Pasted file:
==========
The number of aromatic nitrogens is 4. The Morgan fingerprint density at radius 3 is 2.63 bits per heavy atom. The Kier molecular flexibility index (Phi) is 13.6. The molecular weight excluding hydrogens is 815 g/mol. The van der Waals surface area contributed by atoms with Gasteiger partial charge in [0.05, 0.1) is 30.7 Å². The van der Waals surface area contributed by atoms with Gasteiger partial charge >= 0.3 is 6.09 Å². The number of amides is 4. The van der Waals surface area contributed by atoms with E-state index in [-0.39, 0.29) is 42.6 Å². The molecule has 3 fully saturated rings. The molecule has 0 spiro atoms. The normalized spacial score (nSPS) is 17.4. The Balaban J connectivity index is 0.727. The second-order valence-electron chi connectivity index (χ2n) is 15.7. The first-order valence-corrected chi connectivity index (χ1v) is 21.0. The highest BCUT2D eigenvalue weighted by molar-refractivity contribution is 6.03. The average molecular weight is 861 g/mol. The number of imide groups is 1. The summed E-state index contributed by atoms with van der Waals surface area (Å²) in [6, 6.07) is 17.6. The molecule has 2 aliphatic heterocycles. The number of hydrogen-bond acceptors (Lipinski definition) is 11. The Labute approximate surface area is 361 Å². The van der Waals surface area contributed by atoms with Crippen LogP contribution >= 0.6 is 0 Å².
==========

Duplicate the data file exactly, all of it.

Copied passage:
The number of aromatic nitrogens is 4. The Morgan fingerprint density at radius 3 is 2.63 bits per heavy atom. The Kier molecular flexibility index (Phi) is 13.6. The molecular weight excluding hydrogens is 815 g/mol. The van der Waals surface area contributed by atoms with Gasteiger partial charge in [0.05, 0.1) is 30.7 Å². The van der Waals surface area contributed by atoms with Gasteiger partial charge >= 0.3 is 6.09 Å². The number of amides is 4. The van der Waals surface area contributed by atoms with E-state index in [-0.39, 0.29) is 42.6 Å². The molecule has 3 fully saturated rings. The molecule has 0 spiro atoms. The normalized spacial score (nSPS) is 17.4. The Balaban J connectivity index is 0.727. The second-order valence-electron chi connectivity index (χ2n) is 15.7. The first-order valence-corrected chi connectivity index (χ1v) is 21.0. The highest BCUT2D eigenvalue weighted by molar-refractivity contribution is 6.03. The average molecular weight is 861 g/mol. The number of imide groups is 1. The summed E-state index contributed by atoms with van der Waals surface area (Å²) in [6, 6.07) is 17.6. The molecule has 2 aliphatic heterocycles. The number of hydrogen-bond acceptors (Lipinski definition) is 11. The Labute approximate surface area is 361 Å². The van der Waals surface area contributed by atoms with Crippen LogP contribution >= 0.6 is 0 Å².